One of the best collections I've ever read, in any genre. Very creative, thoughtful prose. Read this, you won't regret it.
Anonymous More than 1 year ago
Anonymous More than 1 year ago
awesome book needs to be read!!!!!!!
chapterxchapter More than 1 year ago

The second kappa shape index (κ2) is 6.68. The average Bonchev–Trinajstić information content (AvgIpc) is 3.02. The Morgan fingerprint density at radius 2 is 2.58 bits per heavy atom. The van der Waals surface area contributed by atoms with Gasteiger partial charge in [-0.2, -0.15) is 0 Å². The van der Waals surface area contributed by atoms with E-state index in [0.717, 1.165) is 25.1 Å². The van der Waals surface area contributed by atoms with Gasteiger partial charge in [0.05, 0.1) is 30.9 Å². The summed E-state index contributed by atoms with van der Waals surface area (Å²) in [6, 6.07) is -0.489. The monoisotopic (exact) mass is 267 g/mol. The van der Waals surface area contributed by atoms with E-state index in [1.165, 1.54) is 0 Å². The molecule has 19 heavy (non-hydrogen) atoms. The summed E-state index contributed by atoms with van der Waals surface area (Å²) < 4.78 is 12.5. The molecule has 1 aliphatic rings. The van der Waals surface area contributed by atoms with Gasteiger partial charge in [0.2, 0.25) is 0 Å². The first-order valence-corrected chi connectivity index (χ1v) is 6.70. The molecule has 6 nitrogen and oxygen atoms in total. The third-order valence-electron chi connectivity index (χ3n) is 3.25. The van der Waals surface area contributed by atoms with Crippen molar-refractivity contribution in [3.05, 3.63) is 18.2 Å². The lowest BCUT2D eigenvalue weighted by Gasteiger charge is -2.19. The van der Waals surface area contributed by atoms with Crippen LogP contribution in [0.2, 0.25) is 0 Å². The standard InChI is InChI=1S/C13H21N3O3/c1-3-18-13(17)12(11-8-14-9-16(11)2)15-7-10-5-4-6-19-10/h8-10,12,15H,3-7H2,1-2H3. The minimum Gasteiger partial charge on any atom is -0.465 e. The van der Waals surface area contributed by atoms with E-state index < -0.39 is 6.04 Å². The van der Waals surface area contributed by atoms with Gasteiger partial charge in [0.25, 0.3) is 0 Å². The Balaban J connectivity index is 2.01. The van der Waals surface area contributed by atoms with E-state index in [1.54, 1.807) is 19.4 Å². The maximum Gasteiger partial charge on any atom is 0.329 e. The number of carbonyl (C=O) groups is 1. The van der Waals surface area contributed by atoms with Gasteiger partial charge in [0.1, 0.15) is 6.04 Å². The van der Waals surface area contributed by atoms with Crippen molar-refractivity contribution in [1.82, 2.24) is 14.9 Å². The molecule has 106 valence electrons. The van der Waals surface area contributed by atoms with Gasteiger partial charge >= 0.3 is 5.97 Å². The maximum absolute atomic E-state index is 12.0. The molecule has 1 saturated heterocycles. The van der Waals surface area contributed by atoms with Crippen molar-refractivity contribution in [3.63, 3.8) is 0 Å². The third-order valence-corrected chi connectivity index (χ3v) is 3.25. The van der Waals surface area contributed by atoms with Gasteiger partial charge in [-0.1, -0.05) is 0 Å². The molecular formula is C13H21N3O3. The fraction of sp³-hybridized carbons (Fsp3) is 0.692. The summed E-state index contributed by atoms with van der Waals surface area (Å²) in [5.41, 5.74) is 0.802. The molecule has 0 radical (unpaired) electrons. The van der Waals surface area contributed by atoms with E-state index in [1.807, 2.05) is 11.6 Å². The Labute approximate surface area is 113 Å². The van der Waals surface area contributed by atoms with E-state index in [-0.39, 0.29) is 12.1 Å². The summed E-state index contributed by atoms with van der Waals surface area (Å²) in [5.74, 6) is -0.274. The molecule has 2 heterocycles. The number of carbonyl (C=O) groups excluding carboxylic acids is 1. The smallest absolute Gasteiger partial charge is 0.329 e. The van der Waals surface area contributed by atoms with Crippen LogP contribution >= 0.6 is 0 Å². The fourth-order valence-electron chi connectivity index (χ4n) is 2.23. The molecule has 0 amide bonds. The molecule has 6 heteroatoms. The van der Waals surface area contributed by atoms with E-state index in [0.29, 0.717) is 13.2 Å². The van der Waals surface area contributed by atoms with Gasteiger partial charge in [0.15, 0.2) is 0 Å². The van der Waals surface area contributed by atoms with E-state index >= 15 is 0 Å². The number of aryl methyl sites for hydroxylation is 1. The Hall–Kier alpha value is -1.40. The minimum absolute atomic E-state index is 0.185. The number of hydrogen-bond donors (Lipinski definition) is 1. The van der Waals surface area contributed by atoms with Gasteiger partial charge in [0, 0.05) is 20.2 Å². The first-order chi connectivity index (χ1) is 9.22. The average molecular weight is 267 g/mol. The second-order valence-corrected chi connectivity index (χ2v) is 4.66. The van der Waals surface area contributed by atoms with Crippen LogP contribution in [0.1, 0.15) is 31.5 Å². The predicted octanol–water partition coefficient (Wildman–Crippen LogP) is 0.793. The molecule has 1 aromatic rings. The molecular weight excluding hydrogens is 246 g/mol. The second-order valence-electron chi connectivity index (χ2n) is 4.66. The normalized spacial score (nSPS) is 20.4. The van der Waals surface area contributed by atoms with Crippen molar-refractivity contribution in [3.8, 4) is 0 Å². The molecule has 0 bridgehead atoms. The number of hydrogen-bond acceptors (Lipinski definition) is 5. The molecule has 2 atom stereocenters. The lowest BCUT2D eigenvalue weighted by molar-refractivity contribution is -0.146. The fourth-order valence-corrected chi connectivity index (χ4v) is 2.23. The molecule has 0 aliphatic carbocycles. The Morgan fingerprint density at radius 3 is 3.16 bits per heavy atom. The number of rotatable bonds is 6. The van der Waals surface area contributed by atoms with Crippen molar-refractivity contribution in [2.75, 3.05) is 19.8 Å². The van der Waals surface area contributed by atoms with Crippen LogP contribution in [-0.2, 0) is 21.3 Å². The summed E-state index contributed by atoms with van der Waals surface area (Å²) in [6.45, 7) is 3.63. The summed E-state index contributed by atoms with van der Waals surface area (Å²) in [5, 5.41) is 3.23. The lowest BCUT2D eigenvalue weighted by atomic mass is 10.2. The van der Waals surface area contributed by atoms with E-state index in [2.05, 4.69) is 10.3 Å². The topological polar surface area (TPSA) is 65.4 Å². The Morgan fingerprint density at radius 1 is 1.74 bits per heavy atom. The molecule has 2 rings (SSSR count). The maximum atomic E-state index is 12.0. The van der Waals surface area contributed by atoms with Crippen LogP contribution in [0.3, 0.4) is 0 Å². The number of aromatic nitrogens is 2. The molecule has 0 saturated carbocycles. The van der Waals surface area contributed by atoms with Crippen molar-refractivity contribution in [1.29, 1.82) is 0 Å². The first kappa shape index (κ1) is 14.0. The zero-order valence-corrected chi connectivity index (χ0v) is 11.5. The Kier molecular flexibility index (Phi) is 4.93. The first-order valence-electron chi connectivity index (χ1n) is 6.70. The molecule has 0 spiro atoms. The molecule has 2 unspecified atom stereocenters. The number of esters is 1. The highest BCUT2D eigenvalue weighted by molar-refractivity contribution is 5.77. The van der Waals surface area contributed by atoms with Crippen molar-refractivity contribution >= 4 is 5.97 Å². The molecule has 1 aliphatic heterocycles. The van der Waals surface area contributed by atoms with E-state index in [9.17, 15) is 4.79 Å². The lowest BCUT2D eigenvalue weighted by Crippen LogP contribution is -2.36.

If there’s one form of literature that truly frightens me, it’s anthologies. Why? Because I personally find that when it comes to anthologies, I get really wrapped up in the plots only to find myself being cut off. The end. Done. Never mind how attached I got to the characters in the short story or how I expected a big plot, they just end and leave everything to the imagination. That’s why I love novels, because they usually tie everything up nicely. Like a ribbon on a Christmas present; Wrapped up nicely (Howdy, holiday reference). The thing about After that sounded so interesting was the fact that it’s a series of short stories about life after the apocalypse. And yes, I did see what they did there. Anyhow, I was interested to begin reading After especially since the list of authors that they have seemed pretty impressive (I personally was excited to see what author Beth Revis had written). After not only shows all the possible outcomes of the apocalypse (should our world legitimately end, be destroyed by war or get ravaged by supernatural beasts) and for the most part, I enjoyed every moment of it. From the starting story, The Segment, by author Genevieve Valentine to The Marker by author Cecil Castellucci, After was an anthology that has given me enough dystopia to never need to read another dystopian novel ever again. I mean really, almost every single possible topic and plot point was reached in the anthology. The only thing that I don’t think I got to read about was zombies, but even then, it’s not a major disappointment (however I was secretly hoping that Carrie Ryan would give me a final taste of her zombie universe). My absolute favorite short story in After was Beth Revis’ The Other Elder. It takes place in the Across the Universe series and highlights the life of, you guessed it, the other Elder. It shows the dark secrets of the life of an Elder as well as the life before Amy woke up. I loved the Other Elder. I absolutely loved everything about it. The writing style, the main character’s brief point of view and I loved how it gave me off such a somber tone. I find that I can’t really say much what with it only being about ten pages long and risk giving away a lot of spoilers, but fans of Revis’ previous works will surely be pleased with the short story. However, there was one story that I literally could not for the life of me, understand. I’m a bit of a spelling/grammar freak and the story How Th’irth Wint Rong By Hapless Joey @ Homeskool.GUV by author Gregory Maguire totally had my every pet peeve going crazy. It was like I was Bruce Banner and had to fight my inner Hulk from raging out at the plethora of spelling mistakes. So. Many. Mistakes! The opening sentence had them, every paragraph had them and I understand the need for realism… but still… Hulk smash. After reading over fifteen stories of what happens after the world ends, I’ve gotta admit that about half way through I was getting a bit bored. Some of the stories began to get dull and the amount of dystopia stories going one after the other does get a bit bored. If there is one story that I want made into a full length novel… like now… it would be Faint Heart by Sarah Rees Brennan. It was fantastic. Absolutely fantastic. I would recommend After to fans of dystopia, readers who don’t mind being given the same genre but with different plots and to those of us who want to know what happens after the world ends.